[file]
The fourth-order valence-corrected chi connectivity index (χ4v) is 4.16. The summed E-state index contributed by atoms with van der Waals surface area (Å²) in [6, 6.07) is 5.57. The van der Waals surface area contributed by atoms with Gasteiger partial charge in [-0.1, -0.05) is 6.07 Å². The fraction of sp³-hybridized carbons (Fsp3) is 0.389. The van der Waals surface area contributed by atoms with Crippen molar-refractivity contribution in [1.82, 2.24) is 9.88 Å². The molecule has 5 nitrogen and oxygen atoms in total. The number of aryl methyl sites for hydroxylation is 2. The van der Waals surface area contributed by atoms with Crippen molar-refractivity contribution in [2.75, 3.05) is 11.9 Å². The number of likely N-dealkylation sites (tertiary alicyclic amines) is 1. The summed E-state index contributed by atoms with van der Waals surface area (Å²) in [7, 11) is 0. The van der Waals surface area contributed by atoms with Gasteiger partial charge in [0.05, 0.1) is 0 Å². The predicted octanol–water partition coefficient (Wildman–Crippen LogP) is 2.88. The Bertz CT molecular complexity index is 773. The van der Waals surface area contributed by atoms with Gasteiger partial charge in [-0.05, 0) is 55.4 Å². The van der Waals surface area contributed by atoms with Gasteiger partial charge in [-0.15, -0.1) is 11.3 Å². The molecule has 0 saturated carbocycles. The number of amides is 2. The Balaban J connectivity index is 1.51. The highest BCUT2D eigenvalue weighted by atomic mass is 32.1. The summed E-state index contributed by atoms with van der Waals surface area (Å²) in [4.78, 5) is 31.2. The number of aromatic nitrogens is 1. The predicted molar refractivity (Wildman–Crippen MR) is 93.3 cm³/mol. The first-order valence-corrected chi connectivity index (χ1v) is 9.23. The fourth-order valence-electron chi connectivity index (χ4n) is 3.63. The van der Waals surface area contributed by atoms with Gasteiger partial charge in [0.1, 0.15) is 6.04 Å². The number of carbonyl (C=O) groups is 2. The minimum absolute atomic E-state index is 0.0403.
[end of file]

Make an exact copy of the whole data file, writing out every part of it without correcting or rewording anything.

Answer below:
The fourth-order valence-corrected chi connectivity index (χ4v) is 4.16. The summed E-state index contributed by atoms with van der Waals surface area (Å²) in [6, 6.07) is 5.57. The van der Waals surface area contributed by atoms with Gasteiger partial charge in [-0.1, -0.05) is 6.07 Å². The fraction of sp³-hybridized carbons (Fsp3) is 0.389. The van der Waals surface area contributed by atoms with Crippen molar-refractivity contribution in [1.82, 2.24) is 9.88 Å². The molecule has 5 nitrogen and oxygen atoms in total. The number of aryl methyl sites for hydroxylation is 2. The van der Waals surface area contributed by atoms with Crippen molar-refractivity contribution in [2.75, 3.05) is 11.9 Å². The number of likely N-dealkylation sites (tertiary alicyclic amines) is 1. The summed E-state index contributed by atoms with van der Waals surface area (Å²) in [7, 11) is 0. The van der Waals surface area contributed by atoms with Gasteiger partial charge in [0.05, 0.1) is 0 Å². The predicted octanol–water partition coefficient (Wildman–Crippen LogP) is 2.88. The Bertz CT molecular complexity index is 773. The van der Waals surface area contributed by atoms with Gasteiger partial charge in [-0.05, 0) is 55.4 Å². The van der Waals surface area contributed by atoms with Gasteiger partial charge in [-0.15, -0.1) is 11.3 Å². The molecule has 0 saturated carbocycles. The number of amides is 2. The Balaban J connectivity index is 1.51. The highest BCUT2D eigenvalue weighted by atomic mass is 32.1. The summed E-state index contributed by atoms with van der Waals surface area (Å²) in [4.78, 5) is 31.2. The number of aromatic nitrogens is 1. The predicted molar refractivity (Wildman–Crippen MR) is 93.3 cm³/mol. The first-order valence-corrected chi connectivity index (χ1v) is 9.23. The fourth-order valence-electron chi connectivity index (χ4n) is 3.63. The van der Waals surface area contributed by atoms with Gasteiger partial charge in [0.1, 0.15) is 6.04 Å². The number of carbonyl (C=O) groups is 2. The minimum absolute atomic E-state index is 0.0403.